EARLY FROM EDUCATION AND GROWTH WITH EDUCATION

Kamis, 27 Maret 2008

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Income Accounts:
Income accounts are the accounts that a company keeps track of its sources of income. Examples of income accounts are merchandise sales, legal and professional fees, consulting fees, and interest income. Income accounts are credit balance accounts that increase profits.

Income Statement:
It is also called a profit and loss statement or P&L. An income statement lists the company's income by revenue sources, cost of sales, expenses by various categories, and net income which is gross profit minus total expenses.

Income Taxes Payable:
The liability account indicating the amount of income taxes due for a "C" corporation for state and federal corporate taxes at a specific date. It can include both a current portion and a deferred portion. A deferred portion would be a timing difference between depreciation expense per books and depreciation for corporate income tax purposes.

Installment Sale:
An installment sale is selling property and receiving the sales price over a series of payments. A down payment is normally made and the balance of the sale is an installment sale. An example would be fifteen (15) years.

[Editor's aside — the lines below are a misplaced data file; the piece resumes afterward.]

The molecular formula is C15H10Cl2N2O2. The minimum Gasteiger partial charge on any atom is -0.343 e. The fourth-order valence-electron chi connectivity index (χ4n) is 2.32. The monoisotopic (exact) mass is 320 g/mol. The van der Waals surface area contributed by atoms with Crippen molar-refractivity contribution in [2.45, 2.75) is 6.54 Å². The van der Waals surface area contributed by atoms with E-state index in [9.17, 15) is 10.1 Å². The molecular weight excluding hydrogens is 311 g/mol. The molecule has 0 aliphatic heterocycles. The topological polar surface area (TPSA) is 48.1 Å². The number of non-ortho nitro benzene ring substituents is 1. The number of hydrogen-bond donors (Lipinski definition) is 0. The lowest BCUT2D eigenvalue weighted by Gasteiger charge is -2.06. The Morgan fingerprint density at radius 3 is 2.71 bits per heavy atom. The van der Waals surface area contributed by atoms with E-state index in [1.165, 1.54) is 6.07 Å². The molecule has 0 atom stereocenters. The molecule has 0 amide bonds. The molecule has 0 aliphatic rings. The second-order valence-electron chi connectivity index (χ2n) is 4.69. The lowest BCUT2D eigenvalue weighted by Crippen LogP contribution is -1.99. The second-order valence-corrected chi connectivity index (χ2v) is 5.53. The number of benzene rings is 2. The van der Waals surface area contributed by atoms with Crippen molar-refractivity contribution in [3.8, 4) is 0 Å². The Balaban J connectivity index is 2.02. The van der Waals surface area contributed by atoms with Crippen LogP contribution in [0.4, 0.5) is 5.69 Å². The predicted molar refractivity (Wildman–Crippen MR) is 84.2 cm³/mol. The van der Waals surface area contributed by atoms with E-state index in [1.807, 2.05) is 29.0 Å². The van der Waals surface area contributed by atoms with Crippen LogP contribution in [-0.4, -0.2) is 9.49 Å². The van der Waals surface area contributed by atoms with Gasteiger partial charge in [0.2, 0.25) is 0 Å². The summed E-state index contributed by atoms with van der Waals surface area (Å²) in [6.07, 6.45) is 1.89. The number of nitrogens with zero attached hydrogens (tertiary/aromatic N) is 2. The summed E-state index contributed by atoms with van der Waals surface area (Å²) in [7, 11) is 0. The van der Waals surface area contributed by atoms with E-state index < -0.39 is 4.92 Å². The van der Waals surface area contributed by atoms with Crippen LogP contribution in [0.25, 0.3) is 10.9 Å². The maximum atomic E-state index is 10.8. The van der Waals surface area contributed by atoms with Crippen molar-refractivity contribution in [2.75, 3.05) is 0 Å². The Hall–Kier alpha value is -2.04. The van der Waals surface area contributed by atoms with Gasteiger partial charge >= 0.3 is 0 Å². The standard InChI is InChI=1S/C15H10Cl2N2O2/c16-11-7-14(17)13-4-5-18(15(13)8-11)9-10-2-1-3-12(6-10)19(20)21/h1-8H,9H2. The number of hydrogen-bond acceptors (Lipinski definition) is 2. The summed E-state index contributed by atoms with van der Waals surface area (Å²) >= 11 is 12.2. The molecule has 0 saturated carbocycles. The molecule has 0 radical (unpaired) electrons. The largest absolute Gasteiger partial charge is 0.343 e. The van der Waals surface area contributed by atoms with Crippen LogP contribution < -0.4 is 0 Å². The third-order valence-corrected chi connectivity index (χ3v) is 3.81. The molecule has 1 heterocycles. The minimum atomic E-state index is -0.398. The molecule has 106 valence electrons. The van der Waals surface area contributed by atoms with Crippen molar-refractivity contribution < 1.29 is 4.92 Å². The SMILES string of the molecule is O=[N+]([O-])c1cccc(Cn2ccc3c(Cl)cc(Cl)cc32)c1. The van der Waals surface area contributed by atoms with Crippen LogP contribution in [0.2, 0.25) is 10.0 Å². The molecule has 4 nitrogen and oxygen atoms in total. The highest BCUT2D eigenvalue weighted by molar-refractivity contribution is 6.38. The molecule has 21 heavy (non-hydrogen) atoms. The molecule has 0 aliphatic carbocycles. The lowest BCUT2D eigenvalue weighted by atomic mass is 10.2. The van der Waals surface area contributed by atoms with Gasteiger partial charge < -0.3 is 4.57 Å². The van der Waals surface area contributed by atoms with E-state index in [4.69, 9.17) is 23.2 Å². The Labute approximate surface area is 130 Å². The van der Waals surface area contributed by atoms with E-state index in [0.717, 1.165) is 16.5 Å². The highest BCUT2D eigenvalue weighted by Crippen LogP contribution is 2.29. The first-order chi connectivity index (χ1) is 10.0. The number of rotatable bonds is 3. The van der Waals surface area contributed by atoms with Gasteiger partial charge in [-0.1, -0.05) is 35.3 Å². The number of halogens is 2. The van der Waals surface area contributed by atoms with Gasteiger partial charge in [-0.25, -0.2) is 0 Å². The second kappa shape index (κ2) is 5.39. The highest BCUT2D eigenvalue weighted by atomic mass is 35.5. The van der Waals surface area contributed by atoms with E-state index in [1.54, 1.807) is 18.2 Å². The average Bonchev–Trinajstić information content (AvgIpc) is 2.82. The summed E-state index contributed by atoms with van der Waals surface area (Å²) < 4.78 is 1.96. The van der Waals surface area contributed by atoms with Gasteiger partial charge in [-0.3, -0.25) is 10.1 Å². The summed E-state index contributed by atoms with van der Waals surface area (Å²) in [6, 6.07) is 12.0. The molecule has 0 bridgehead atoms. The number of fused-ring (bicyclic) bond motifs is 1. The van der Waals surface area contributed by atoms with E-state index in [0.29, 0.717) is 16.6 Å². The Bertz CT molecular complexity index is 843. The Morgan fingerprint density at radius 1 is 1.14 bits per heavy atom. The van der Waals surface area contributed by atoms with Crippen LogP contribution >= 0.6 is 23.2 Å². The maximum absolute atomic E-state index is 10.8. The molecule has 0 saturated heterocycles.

Insurance Premium:
The amount paid to an insurance company for a specific amount and kind of protection.

Intangible Assets:
Items of non-physical nature such as goodwill, patents, and trademarks that are of value to a company as a going concern, the value being dependent upon the rights and earning power that possession confers upon the owner.

Inventory:
Inventory is the cost of goods a company holds for sale to customers. The inventory can be merchandise a company buys for resale, or it can be merchandise that a company manufactures or processes, selling the completed product to the customer. Inventory can be valued using the following methods: Specific Identification, FIFO, or LIFO.

Inventory Turnover:
The number of times a business turns its merchandise inventory into sales each year.

Inventory Turnover Ratio:
Inventory turnover ratio measures the average efficiency of the company in managing and selling inventories during the reporting period. The number is calculated by dividing the Cost of Sales annualized by the average inventory value. For instance, if the company's Cost of Goods Sold for the 12 month period is $500,000, and their average inventory balance through the year was 50,000, then they are said to have a turnover rate of ten times. In most cases, a company is seeking a higher turnover rate, indicating a more efficient management of inventory.

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